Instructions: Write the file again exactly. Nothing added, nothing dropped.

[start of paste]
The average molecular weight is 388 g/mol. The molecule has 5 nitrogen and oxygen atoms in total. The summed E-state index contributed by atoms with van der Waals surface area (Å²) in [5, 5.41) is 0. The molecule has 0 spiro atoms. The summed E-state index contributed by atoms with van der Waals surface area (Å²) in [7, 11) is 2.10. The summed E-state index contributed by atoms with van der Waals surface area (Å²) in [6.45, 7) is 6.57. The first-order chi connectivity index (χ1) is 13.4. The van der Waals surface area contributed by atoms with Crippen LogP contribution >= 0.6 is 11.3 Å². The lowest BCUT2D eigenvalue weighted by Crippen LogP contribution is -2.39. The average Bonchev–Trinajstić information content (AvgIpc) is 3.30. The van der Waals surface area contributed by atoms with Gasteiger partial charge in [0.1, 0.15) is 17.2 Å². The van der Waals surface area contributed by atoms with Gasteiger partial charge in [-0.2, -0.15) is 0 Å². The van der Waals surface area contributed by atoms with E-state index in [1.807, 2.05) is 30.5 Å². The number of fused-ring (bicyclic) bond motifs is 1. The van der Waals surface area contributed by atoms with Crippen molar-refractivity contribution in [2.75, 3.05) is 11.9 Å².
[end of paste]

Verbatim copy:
The average molecular weight is 388 g/mol. The molecule has 5 nitrogen and oxygen atoms in total. The summed E-state index contributed by atoms with van der Waals surface area (Å²) in [5, 5.41) is 0. The molecule has 0 spiro atoms. The summed E-state index contributed by atoms with van der Waals surface area (Å²) in [7, 11) is 2.10. The summed E-state index contributed by atoms with van der Waals surface area (Å²) in [6.45, 7) is 6.57. The first-order chi connectivity index (χ1) is 13.4. The van der Waals surface area contributed by atoms with Crippen LogP contribution >= 0.6 is 11.3 Å². The lowest BCUT2D eigenvalue weighted by Crippen LogP contribution is -2.39. The average Bonchev–Trinajstić information content (AvgIpc) is 3.30. The van der Waals surface area contributed by atoms with Gasteiger partial charge in [0.1, 0.15) is 17.2 Å². The van der Waals surface area contributed by atoms with Gasteiger partial charge in [-0.2, -0.15) is 0 Å². The van der Waals surface area contributed by atoms with E-state index in [1.807, 2.05) is 30.5 Å². The number of fused-ring (bicyclic) bond motifs is 1. The van der Waals surface area contributed by atoms with Crippen molar-refractivity contribution in [2.75, 3.05) is 11.9 Å².